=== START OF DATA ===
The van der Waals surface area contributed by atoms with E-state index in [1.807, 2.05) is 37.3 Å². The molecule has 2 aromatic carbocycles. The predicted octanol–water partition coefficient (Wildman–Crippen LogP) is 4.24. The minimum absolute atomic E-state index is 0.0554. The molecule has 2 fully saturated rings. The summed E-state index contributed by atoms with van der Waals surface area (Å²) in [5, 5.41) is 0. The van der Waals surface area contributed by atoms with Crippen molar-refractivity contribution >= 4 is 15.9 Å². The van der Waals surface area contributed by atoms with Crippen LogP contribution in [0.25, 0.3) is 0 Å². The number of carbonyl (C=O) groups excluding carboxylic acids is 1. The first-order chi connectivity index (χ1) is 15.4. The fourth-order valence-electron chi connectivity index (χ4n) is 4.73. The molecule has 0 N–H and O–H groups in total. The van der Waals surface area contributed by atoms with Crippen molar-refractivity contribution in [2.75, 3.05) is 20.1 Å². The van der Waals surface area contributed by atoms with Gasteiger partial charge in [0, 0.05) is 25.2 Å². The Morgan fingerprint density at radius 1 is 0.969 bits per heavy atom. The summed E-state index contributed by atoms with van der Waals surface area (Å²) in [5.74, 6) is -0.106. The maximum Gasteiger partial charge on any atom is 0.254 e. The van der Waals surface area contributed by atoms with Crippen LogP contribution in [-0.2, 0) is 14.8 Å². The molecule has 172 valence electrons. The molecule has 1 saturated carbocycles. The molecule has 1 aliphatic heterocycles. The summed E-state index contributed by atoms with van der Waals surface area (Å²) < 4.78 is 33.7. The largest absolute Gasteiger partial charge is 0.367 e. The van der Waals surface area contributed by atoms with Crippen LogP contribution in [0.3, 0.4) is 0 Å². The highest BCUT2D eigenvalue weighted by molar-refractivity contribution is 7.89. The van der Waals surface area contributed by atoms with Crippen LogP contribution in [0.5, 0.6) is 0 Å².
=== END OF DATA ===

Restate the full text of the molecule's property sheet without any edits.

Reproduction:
The van der Waals surface area contributed by atoms with E-state index in [1.807, 2.05) is 37.3 Å². The molecule has 2 aromatic carbocycles. The predicted octanol–water partition coefficient (Wildman–Crippen LogP) is 4.24. The minimum absolute atomic E-state index is 0.0554. The molecule has 2 fully saturated rings. The summed E-state index contributed by atoms with van der Waals surface area (Å²) in [5, 5.41) is 0. The van der Waals surface area contributed by atoms with Crippen molar-refractivity contribution >= 4 is 15.9 Å². The van der Waals surface area contributed by atoms with Crippen LogP contribution in [0.25, 0.3) is 0 Å². The number of carbonyl (C=O) groups excluding carboxylic acids is 1. The first-order chi connectivity index (χ1) is 15.4. The fourth-order valence-electron chi connectivity index (χ4n) is 4.73. The molecule has 0 N–H and O–H groups in total. The van der Waals surface area contributed by atoms with Crippen molar-refractivity contribution in [2.75, 3.05) is 20.1 Å². The van der Waals surface area contributed by atoms with Gasteiger partial charge in [0, 0.05) is 25.2 Å². The Morgan fingerprint density at radius 1 is 0.969 bits per heavy atom. The summed E-state index contributed by atoms with van der Waals surface area (Å²) in [5.74, 6) is -0.106. The maximum Gasteiger partial charge on any atom is 0.254 e. The van der Waals surface area contributed by atoms with Crippen LogP contribution in [-0.2, 0) is 14.8 Å². The molecule has 172 valence electrons. The molecule has 1 saturated carbocycles. The molecule has 1 aliphatic heterocycles. The summed E-state index contributed by atoms with van der Waals surface area (Å²) < 4.78 is 33.7. The largest absolute Gasteiger partial charge is 0.367 e. The van der Waals surface area contributed by atoms with Crippen LogP contribution in [0.3, 0.4) is 0 Å². The highest BCUT2D eigenvalue weighted by molar-refractivity contribution is 7.89. The van der Waals surface area contributed by atoms with Crippen LogP contribution in [0.5, 0.6) is 0 Å².